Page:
Ann Dyer – Revolver: A New Spin (Premonition)  Recorded March 2-4, 1999 at The Hut in Berkeley, CA (50:19) 2000 release Label this one in the Fringes section. John Lennon and Paul McCartney wrote quite a few songs that have been of interest to jazz lovers. Ann Dyer’s album doesn’t stop there. Rather, her appeal is toward a wider audience. One that may or may not remember the Beatles’ 1966 album Revolver. Scheduled for release by Premonition Records later this month, Dyer’s Revolver: A New Spin presents the Beatles’ songs in many flavors. Dyer’s vocal style is strong and confident. She interprets pop songs with a unique pop delivery and leaves things that way. While Dyer’s reworking of these classic songs appears fresh and open, jazz is not a major factor.
"Eleanor Rigby" provides a noticeably solid workout for Dyer’s ensemble. She interprets the lyrics clearly while her band echoes the mood. Peter Apfelbaum supports Dyer quite well and provides a deep, dark, delicious interlude with kicks. "Tomorrow Never Knows" tosses Hindustani sheets of sound at the listener while Dyer chants dreamily. While Rob Burger’s accordion offers a unique timbre - including both French and Cajun mood swings- to the session, the remainder of Dyer’s album presents itself as pop music with shades of country, R&B, bluegrass and Cajun music for a very wide audience.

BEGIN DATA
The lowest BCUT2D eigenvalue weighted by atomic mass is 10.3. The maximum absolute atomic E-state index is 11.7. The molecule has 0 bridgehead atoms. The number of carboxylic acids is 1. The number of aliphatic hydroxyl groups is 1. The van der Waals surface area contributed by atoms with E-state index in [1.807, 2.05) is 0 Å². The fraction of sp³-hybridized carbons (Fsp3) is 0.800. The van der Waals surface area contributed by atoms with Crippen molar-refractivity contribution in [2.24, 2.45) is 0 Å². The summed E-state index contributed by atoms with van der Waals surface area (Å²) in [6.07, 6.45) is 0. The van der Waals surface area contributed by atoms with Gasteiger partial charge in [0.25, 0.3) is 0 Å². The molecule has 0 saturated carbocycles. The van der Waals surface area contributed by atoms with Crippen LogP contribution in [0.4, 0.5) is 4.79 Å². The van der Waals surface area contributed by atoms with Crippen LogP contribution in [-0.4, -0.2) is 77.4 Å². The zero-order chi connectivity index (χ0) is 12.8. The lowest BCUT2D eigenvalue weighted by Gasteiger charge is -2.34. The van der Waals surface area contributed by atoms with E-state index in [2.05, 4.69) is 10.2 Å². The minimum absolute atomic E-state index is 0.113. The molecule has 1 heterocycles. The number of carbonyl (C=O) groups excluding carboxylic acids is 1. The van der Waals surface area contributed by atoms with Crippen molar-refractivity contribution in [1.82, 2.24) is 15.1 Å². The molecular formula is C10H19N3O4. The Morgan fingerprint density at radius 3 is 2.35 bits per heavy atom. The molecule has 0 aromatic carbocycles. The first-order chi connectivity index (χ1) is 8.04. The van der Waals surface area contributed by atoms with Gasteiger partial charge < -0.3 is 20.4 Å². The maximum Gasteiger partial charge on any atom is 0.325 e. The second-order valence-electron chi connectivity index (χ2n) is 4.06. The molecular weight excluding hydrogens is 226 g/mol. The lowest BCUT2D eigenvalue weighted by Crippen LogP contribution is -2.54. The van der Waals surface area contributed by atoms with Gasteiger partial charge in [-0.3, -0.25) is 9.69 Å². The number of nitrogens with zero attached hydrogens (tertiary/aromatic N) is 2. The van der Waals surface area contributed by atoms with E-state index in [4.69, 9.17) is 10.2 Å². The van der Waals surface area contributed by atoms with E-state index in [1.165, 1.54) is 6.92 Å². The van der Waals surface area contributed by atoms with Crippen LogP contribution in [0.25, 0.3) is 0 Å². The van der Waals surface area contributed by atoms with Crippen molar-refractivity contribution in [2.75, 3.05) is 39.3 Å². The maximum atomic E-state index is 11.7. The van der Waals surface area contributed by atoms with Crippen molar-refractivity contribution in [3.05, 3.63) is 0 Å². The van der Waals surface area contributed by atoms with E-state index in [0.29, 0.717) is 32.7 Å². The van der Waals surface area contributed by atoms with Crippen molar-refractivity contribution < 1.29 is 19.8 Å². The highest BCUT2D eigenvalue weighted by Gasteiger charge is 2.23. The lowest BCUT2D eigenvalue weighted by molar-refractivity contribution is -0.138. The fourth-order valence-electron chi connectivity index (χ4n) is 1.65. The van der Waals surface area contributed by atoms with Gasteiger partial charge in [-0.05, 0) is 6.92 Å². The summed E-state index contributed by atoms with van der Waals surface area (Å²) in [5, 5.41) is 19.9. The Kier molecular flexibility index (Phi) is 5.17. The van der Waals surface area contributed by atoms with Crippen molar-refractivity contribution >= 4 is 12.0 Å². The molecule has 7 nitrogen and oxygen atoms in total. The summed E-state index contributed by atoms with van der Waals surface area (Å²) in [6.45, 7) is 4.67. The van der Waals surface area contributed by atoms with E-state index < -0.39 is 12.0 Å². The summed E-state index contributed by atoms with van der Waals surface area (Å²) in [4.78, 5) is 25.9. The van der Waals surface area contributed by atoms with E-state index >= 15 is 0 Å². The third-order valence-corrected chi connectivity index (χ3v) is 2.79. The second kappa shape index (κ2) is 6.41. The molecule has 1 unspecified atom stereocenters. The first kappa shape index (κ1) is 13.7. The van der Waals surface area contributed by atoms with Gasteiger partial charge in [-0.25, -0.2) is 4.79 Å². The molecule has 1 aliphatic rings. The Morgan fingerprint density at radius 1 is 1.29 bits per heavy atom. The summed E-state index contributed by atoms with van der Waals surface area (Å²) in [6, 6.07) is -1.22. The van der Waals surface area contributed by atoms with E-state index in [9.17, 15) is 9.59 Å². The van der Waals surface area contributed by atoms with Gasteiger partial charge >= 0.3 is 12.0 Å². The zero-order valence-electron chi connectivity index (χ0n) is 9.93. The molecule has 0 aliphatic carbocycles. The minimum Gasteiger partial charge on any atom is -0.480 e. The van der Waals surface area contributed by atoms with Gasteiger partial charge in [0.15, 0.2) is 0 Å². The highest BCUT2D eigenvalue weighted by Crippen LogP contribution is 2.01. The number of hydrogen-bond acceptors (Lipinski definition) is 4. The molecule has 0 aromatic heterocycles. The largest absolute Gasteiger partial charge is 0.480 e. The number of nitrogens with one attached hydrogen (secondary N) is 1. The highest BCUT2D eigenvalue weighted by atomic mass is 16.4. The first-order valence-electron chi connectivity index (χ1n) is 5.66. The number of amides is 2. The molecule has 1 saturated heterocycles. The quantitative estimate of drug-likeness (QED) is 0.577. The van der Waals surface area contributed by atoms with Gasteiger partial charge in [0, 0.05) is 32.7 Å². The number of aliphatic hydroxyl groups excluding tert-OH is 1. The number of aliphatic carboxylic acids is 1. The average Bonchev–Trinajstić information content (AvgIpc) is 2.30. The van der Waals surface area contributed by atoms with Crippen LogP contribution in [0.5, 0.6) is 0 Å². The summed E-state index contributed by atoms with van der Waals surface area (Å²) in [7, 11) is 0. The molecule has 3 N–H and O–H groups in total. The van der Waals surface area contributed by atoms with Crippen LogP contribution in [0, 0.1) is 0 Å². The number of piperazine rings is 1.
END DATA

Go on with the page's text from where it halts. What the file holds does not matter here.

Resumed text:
Track Listing: She Said She Said; Good Day Sunshine; Eleanor Rigby; For No One; Taxman; I
Personnel: Ann Dyer- vocals; Rob Burger- accordion; Carla Kihlstedt- violin; Jeff Buenz- electric and acoustic guitars; John Shifflett- electric and acoustic bass; Jason Lewis- trap drums, tabla; Peter Apfelbaum- tenor saxophone on "Eleanor Rigby," "Rain" and "Tomorrow Never Knows;" Hafez Modirzadeh- karna on "Tomorrow Never Knows," tenor saxophone on "I Want to Tell You;" Rob Vlack, E. Blake Davis- additional guitars on "Taxman."
I love jazz because it is both challenging and exhilarating, and the endeavor of improvisation is the highest form of art.
I met so many great musicians--including my two earliest heroes, Maynard Ferguson and Dizzy Gillespie--by attending concerts
and being willing to treat them with the respect they deserve.
The best show I ever attended was the Pat Metheny/Ornette Coleman Song X concert at Cornell University.
The first jazz record I bought was an RCA compilation by Dizzy Gillespie.
My advice to new listeners is to not be afraid to listen to something because you're not familiar with the artists or the band or
the genre or anything - this is music that is best experienced through discovery.